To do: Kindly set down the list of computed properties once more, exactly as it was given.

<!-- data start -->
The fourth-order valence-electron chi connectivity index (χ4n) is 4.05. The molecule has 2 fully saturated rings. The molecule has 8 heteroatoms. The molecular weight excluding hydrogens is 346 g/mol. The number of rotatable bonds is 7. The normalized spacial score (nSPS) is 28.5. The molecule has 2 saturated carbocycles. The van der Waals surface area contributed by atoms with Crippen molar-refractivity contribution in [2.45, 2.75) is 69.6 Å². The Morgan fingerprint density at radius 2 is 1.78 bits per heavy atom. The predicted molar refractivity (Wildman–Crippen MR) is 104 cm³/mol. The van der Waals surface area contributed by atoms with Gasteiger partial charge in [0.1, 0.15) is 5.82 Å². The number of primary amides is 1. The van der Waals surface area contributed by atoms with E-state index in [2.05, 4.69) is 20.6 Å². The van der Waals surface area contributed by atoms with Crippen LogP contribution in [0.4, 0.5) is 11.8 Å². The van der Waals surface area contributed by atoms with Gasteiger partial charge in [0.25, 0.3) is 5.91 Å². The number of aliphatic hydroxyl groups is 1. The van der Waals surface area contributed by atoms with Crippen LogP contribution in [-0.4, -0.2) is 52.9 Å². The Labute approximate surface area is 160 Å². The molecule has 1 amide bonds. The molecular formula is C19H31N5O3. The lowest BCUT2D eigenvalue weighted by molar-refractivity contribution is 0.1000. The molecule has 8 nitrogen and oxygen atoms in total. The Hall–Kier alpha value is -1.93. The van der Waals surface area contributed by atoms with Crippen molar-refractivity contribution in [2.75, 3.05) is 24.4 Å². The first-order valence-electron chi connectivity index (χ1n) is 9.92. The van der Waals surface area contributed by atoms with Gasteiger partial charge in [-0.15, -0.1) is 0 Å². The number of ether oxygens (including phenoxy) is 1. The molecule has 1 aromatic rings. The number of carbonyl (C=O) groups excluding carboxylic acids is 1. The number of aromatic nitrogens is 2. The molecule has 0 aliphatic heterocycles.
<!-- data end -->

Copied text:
The fourth-order valence-electron chi connectivity index (χ4n) is 4.05. The molecule has 2 fully saturated rings. The molecule has 8 heteroatoms. The molecular weight excluding hydrogens is 346 g/mol. The number of rotatable bonds is 7. The normalized spacial score (nSPS) is 28.5. The molecule has 2 saturated carbocycles. The van der Waals surface area contributed by atoms with Crippen molar-refractivity contribution in [2.45, 2.75) is 69.6 Å². The Morgan fingerprint density at radius 2 is 1.78 bits per heavy atom. The predicted molar refractivity (Wildman–Crippen MR) is 104 cm³/mol. The van der Waals surface area contributed by atoms with Gasteiger partial charge in [0.1, 0.15) is 5.82 Å². The number of primary amides is 1. The van der Waals surface area contributed by atoms with E-state index in [2.05, 4.69) is 20.6 Å². The van der Waals surface area contributed by atoms with Crippen LogP contribution in [0.4, 0.5) is 11.8 Å². The van der Waals surface area contributed by atoms with Gasteiger partial charge in [0.25, 0.3) is 5.91 Å². The number of aliphatic hydroxyl groups is 1. The van der Waals surface area contributed by atoms with Crippen LogP contribution in [-0.4, -0.2) is 52.9 Å². The Labute approximate surface area is 160 Å². The molecule has 1 amide bonds. The molecular formula is C19H31N5O3. The lowest BCUT2D eigenvalue weighted by molar-refractivity contribution is 0.1000. The molecule has 8 nitrogen and oxygen atoms in total. The Hall–Kier alpha value is -1.93. The van der Waals surface area contributed by atoms with Crippen molar-refractivity contribution in [2.75, 3.05) is 24.4 Å². The first-order valence-electron chi connectivity index (χ1n) is 9.92. The van der Waals surface area contributed by atoms with Gasteiger partial charge in [-0.15, -0.1) is 0 Å². The number of ether oxygens (including phenoxy) is 1. The molecule has 1 aromatic rings. The number of carbonyl (C=O) groups excluding carboxylic acids is 1. The number of aromatic nitrogens is 2. The molecule has 0 aliphatic heterocycles.